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Back to Jeff's Pages Imagine that we measure the spectrum of a star and see it is moving towards us (blue shifted). A couple of years later, we look at the spectrum and it's red shifted! And a couple of years after that we look at the star and it's blue shifted again! What is going on here? How can a star move towards us sometimes and away from us a few years later? That's crazy -- how can we explain this?

We all "know" that our Sun is the center of our solar system and all the planets revolve around the center of the Sun (Earth does it in 365 days - our year), right? Well, not quite. 99%+ of all the mass in the solar system is the Sun and we can say that, pretty much, the center of the mass of OUR solar system is the center of the Sun.

Now let's imagine a star that has one big, humungous planet in orbit about it. Let's also imagine that the big planet is orbiting close to that star. We usually think, since stars are SO much more massive than planets, that all the planets revolve about the center of star. In our imagined star system, though, the BIG planet's mass is a fair percentage of the mass of the star. What happens in this case is interesting.  Both the planet and the star revolve about the center of mass of the two of them. And this center if mass is not exactly at the star's center.

Center of Mass?

Picture this star and it's big planet. Think of them as a bowling ball and, a couple of feet away, a baseball. Think of drawing a line from the center of the bowling ball (its center of mass) through the center of the baseball (its center of mass).  Somewhere along this line will be the center of mass of the two together.  Since the bowling ball (our star) is WAY more massive than our baseball (our BIG planet), the center of mass of the system is somewhere inside the bowling ball!. In our imaginary star/planet system, both the star and the planet are both orbiting about their common center of mass. To us, the planet looks pretty normal orbiting around in a circle (an ellipse, actually) but the star looks really weird!  IT WOBBLES!  It is also orbiting in a "circle" but the center of that circle is inside the star!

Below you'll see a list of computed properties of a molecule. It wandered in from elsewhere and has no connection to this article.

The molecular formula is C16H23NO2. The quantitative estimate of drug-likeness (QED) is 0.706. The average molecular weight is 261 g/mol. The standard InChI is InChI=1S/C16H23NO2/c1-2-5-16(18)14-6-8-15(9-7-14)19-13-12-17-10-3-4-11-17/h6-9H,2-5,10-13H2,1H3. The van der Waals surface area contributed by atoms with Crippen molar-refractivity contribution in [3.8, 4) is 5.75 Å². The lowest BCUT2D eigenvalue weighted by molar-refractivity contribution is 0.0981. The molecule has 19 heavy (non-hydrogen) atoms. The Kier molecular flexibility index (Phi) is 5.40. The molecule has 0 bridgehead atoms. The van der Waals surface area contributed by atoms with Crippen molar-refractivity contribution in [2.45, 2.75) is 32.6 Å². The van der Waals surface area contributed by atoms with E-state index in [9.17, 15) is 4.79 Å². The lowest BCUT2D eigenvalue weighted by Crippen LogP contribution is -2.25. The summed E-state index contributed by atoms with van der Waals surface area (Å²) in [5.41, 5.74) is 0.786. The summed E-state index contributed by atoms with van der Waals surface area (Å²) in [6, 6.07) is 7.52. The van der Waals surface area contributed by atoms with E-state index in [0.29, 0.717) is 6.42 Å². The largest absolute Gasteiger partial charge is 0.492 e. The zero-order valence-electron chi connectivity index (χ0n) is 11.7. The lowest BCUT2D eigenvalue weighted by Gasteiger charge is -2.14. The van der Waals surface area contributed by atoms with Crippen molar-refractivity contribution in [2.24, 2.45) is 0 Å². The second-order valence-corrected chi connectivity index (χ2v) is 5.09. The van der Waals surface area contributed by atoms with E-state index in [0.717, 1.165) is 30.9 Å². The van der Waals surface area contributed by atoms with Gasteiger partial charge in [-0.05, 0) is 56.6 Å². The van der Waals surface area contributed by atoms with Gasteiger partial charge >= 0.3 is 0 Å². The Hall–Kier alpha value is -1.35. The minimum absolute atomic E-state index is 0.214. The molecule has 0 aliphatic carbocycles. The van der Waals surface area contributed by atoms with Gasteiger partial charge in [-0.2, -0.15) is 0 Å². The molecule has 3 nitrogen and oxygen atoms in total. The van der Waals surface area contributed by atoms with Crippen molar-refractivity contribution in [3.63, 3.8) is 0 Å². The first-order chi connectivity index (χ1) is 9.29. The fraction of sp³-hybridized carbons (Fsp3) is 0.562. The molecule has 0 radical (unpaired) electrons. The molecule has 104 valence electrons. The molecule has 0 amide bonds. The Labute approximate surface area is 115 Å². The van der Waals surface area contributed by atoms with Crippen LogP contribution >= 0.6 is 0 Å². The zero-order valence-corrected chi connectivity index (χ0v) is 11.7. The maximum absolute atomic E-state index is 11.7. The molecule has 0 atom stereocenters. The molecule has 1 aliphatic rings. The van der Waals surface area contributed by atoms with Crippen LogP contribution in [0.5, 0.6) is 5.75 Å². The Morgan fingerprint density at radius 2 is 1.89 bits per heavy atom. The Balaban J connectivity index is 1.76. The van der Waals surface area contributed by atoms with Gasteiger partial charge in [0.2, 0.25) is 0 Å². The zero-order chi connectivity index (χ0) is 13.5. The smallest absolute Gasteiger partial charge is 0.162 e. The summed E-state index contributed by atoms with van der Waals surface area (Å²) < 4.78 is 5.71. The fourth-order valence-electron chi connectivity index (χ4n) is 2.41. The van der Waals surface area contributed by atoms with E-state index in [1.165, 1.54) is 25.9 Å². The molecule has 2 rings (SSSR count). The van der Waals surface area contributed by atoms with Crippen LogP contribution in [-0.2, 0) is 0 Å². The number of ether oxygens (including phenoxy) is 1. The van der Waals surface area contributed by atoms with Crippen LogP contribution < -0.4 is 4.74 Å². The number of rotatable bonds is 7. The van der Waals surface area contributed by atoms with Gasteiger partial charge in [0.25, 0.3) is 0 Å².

graphic showing center of
mass between 2 dissimilar balls

We astronomers (yup, you are an astronomer) here on Earth take a look at our imaginary star system and, guess what, we can't see it wobble.  Stars are WAY too far away for even our best telescopes to see planets or see a star wobble.  BUT, because of the wobble, half the time most of the star is moving towards us and the other half the time most of the star is moving away from us. This we can see in the Fraunhofer lines -- periodically, the spectral lines are shifted a tiny bit to the red end, then a tiny bit to the blue end. This is how, in the last few years, astronomers have discovered hundreds of planets around other stars!

Just so you aren't mislead.  Our Sun does wobble because of the planets in orbit about it, but the wobble is VERY tiny and complicated (remember, our Sun has 9 small-ish planets, not one big one). An alien astronomer from a nearby star and using a good telescope might be able to figure out that our Sun has planets, how many, how big, and how far away from the Sun.  Thank you Fraunhofer lines!

By the way, you just did something very important.  You did an experiment entirely in your head!  This is called a "gedunken" or "thought experiment".  Lots of important science can't easily be done in a laboratory and has to be done in your head.  Albert Einstein figured out most of the Theory of Relativity by doing gedunken experiments.  You and Einstein have a lot in common!

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